Flow + Pomodoro: The Super Productivity Stack

Productivity Stack

In my experience, you do your best work when you’re in a good mood and you’re focused. You can also look at it as being a state of “Flow,” which is a term the psychologist Mihaly Csikszentmihalyi coined in a book with the same title. It’s one of the best tools for productivity.

It’s that state of mind where you’re completely immersed in the task at hand and you lose track of time. You simply feel a deep sense of focus and satisfaction at being productive. As Csikszentmihalyi said in his book:

“The best moments in our lives, are not the passive, receptive, relaxing times—although such experiences can also be enjoyable, if we have worked hard to attain them. The best moments usually occur when a person’s body or mind is stretched to its limits in a voluntary effort to accomplish something difficult and worthwhile.”

Flow is often associated with peak performance and creativity. And you can achieve that when you find the right balance between challenge and skill level.

How do you know you have Flow? When work is effortless and you’re making progress.

The hardest thing about Flow is getting in that mind-state. So here are a few tips:

  1. Start your day with purpose: Begin each morning by setting a clear intention for what you want to achieve. This clarity will drive your actions and keep you focused.
  2. Simplify your workspace: A clutter-free environment leads to a clutter-free mind. Organize your workspace to foster creativity and productivity.
  3. Focus on one thing at a time: Concentrate on one task to give it your full attention and best effort. Believe me, you’ll finish more that way.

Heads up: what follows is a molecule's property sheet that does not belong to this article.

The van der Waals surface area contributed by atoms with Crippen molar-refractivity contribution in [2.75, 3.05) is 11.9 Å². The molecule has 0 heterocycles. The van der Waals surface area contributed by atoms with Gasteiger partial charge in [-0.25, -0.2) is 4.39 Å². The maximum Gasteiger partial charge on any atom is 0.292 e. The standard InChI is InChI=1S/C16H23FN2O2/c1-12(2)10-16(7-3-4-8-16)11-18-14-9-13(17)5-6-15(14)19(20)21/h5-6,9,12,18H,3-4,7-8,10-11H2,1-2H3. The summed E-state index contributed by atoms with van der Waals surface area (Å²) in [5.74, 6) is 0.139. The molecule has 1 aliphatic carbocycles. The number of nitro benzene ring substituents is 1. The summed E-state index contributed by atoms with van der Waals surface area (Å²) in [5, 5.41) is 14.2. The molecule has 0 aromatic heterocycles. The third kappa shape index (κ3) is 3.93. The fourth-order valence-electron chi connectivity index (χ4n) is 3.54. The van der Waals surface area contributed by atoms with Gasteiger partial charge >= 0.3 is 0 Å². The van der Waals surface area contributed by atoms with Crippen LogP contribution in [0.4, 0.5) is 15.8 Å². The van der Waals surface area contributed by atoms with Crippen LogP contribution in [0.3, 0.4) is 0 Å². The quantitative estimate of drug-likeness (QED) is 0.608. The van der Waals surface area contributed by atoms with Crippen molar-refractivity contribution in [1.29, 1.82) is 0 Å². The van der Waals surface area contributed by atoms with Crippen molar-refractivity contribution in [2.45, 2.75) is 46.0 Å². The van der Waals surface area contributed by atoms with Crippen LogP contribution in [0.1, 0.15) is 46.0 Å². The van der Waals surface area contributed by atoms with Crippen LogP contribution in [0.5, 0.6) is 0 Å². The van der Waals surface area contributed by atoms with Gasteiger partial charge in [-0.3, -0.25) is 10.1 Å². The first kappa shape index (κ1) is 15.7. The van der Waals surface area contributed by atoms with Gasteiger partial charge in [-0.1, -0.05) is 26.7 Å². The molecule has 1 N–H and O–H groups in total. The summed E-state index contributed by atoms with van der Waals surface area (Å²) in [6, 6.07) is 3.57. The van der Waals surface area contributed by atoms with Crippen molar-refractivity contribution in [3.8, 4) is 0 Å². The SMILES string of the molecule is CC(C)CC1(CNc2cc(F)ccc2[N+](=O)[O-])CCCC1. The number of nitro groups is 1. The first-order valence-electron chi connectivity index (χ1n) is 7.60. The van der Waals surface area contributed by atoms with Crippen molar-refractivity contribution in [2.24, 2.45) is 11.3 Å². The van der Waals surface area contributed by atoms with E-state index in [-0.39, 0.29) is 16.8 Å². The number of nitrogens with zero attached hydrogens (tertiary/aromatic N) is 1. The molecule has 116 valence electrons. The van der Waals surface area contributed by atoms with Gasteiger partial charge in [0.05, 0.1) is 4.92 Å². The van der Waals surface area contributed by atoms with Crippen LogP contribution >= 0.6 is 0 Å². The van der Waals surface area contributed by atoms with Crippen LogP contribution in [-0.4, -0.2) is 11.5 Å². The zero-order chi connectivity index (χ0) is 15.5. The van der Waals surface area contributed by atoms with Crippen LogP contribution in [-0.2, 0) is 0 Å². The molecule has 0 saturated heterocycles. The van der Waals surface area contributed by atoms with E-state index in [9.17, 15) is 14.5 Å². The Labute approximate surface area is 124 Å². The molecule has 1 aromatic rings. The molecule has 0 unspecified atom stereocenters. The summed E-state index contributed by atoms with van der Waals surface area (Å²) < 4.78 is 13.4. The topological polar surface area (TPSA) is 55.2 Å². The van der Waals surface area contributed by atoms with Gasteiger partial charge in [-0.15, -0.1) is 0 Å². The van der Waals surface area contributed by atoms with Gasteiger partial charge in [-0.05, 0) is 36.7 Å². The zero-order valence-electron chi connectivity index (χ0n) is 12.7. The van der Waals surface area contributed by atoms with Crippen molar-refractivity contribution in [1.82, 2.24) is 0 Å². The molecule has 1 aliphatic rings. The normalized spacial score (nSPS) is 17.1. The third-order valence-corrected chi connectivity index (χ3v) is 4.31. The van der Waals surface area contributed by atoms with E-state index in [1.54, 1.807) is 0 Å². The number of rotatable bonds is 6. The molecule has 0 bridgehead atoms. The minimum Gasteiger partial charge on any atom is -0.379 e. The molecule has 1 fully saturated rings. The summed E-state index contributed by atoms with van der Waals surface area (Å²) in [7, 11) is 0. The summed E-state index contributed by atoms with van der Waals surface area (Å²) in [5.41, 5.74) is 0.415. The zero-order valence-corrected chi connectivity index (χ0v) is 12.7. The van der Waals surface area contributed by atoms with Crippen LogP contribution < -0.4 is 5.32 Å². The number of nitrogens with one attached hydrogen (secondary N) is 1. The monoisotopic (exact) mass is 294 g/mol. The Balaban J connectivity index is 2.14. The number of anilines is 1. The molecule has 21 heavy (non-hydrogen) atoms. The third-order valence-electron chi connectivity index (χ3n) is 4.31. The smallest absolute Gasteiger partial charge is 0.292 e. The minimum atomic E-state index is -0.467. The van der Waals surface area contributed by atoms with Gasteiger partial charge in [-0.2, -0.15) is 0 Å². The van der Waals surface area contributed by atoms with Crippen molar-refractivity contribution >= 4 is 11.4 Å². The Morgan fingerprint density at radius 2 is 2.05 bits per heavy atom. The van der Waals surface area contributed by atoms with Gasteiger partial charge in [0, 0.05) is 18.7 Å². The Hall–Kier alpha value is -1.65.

4. Find your challenge-skill balance: This balance is crucial for entering a state of Flow and enjoying the process. Focus on doing things that are both challenging but are still within your skill level.
  5. Practice Mindfulness: Even a few minutes of meditation can make a big difference. Try to be mindful of the things you do even when you’re busy.
  6. Reflect on what you’ve accomplished: Acknowledge and celebrate your achievements, no matter how small. By doing this, you can encourage yourself to keep moving forward.

Flow + Pomodoro = Super productivity

Another favorite productivity strategy of mine is the Pomodoro technique.

Pomodoro is a way of working: Often 25 minutes of work followed by a 5-minute break.

This method is a great way to work in a structured way. It gives you direction, plus, it boosts your focus. When you’re doing a “Pomodoro interval,” your brain somehow focuses better on the task at hand.

Now here’s where the real magic happens: When you combine Flow and Pomodoro.

  1. Use Flow to get in a creative and optimistic state of mind.
  2. Then, use Pomodoro, to execute better and more efficiently.

This stack is really the best of both worlds. When you only have one or the other, you will either lack creativity or execution.

I’d say this is why so many people don’t make true progress.

  • People who focus on Flow might have great ideas, but they won’t be able to make them happen.
  • People who focus on Pomodoro might be great at getting tasks done, but they probably don’t focus on important things. Things that move the needle.

To have success and happiness in your career, you need to have all of the above. You want work that’s challenging you mentally, but at the same time, you also want results.

Because what do you call work that only challenges you mentally but doesn’t pay? A hobby.

But if your work is also not challenging or engaging enough, it becomes a cage.

Stay focused and creative

What makes both Pomodoro and Flowtime work well is the fact that they make you work with full concentration so you can finish your tasks quickly.

The goal is to divide your tasks into periods where you can fully concentrate. So you can do your work faster.

As Marcus Aurelius said:

“Do not act as if you had ten thousand years to throw away. Death stands at your elbow.”

This urgency combined with awareness leads to an unbeatable productivity mindset.

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